Research conducted in the Philippines showed that nurses exposed to prolonged distress from the pandemic have resulted in depressive states and anxiousness. Meanwhile, Egypt and Pakistan showed that the pandemic threat had prompted 95% of their nurses to leave their present jobs involving Covid-19 Triage Hospitals. And 25% want to leave the profession for good because of the stress, anxiety, and depression they’re experiencing. 

8. A limited supply of new nurses

Although plenty of new nurses are graduating each year, it is still not enough to cover up the deficit caused by those retiring soon. New nurses are helpful, but not so they can fill in for those who are already experts in the field. In short, they need time and experience to become fully capable of handling difficult situations like Covid patients.

9. Not enough pay 

Another reason nurses leave their current jobs is to search for better opportunities. Nurses who have been on the front lines working in nursing homes are not making livable wages. So if they can find another hospital that offers higher incentives and better compensation, they will leave.

Nursing Shortages in Hospitals: How Can We Help?

There are millions of registered nurses in the United States, yet there are still shortages in the workforce. How can we help solve this? 

Dr. Joanne Spetz, Ph.D., a professor at the Philip R. Lee Institute for Health Policy Studies and associate director for research at the Healthforce Center at the University of California, San Francisco, suggested these tips to help our nurses get back into work:

  • Offer financial incentives. Higher salaries or student loan repayment programs will encourage nurses and future nurses to serve in different areas where the pandemic hit the hardest. 
  • Create quicker ways of speeding up the license application for nurses living in other states and authorization of immediate license reactivation.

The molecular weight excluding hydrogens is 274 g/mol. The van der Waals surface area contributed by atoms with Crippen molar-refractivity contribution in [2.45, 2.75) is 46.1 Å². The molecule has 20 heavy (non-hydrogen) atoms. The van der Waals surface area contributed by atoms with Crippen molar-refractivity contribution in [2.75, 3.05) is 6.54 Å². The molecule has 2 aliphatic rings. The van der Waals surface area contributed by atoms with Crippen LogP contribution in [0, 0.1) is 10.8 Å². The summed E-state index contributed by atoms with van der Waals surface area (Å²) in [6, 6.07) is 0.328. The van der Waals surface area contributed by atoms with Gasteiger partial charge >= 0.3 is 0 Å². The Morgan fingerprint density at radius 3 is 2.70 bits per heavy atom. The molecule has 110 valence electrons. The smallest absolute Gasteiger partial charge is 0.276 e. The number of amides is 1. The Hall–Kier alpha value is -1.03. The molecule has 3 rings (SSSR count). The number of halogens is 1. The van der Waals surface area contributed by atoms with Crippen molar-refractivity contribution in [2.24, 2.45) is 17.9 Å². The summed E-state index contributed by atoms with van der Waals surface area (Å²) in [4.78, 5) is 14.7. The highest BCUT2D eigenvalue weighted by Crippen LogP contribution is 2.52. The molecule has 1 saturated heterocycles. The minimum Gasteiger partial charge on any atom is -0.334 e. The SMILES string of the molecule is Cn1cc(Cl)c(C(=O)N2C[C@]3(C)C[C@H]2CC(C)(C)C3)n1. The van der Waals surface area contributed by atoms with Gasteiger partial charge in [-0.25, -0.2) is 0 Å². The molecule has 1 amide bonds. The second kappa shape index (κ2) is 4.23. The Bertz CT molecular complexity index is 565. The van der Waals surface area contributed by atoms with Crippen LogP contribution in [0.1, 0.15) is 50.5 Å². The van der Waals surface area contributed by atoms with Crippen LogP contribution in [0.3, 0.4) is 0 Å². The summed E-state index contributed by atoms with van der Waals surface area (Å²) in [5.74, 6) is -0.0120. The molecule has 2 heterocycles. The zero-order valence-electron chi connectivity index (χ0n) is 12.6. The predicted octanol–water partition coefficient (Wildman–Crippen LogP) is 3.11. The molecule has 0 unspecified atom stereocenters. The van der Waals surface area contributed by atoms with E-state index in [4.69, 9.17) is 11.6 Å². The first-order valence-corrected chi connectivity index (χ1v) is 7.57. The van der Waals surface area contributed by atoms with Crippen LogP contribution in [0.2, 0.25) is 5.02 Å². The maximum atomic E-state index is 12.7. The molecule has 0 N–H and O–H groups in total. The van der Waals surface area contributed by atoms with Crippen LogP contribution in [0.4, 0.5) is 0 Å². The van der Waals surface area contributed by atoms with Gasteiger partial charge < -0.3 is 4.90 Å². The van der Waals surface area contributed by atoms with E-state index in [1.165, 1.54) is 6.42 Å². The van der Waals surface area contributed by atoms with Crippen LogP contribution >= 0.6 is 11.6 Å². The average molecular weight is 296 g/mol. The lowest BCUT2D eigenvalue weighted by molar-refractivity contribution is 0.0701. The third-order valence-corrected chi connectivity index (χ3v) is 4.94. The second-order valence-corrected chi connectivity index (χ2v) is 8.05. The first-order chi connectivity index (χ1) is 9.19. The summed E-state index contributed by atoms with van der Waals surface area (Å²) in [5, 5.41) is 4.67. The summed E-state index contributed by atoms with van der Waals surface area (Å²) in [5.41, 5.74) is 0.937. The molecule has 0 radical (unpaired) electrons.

• To expand their scope of practice and oversight rules. The best example of this is to loosen regulations that require physicians to oversee nurse practitioners. Allow nurses to do jobs that do not necessarily require the presence of a physician. 
  • Create a law or rule that nursing students and those scheduled to graduate soon help and support hospitals during the pandemic. 
  • Provide new child care options to nurses, especially pregnant or those who have small children. 
  • Provide nurses with lodging options, so they avoid exposing their families to the virus. 
  • Supporting their mental and emotional health are also important. Providing activities to de-stress can help reduce their anxieties as well. 
  • Provide nurses with adequate access to personal protective equipment, especially those working in critical areas or handling Covid-19 patients. 

In addition to that, these three tips on how to avoid nursing shortages in hospitals help too: 

  1. Provide a flexible schedule for nurses so they can juggle their work and family life. Flexible schedules allow them to decompress between stressful and emotionally demanding shifts. It also keeps nurses happy and more positive in their working environment. 
  2. A chance to develop their careers through promotion also helps in retaining nurses. Hospitals must help their nurses to obtain the highest education possible. It encourages nurses to stay within the organization and feel more satisfied with their accomplishments professionally. 
  3. Give your nurses a voice by listening to their concerns. Nurses who can voice their concerns to supervisors and managers are most likely to stay within the company. Valuing their opinions and ideas will show nurses that the hospital managers are serious about their inputs. And that they are also an essential part of the company. 

Nursing Shortages in Hospitals Can Be Solve

Nurses are among the best workers around the world. They will stay working as long as they can handle the situation. But the pandemic changed all that. Worse, there’s no certainty if this pandemic will be over soon. The only hope we can give is to protect nurses by supporting them, sending help, and hearing them out.
 
Healthcare facilities should make nurses their priority. Once they value nurses better, nursing shortages in hospitals will not be a problem. So support your nurses whenever you can; we still need them!

 

 

 

Share This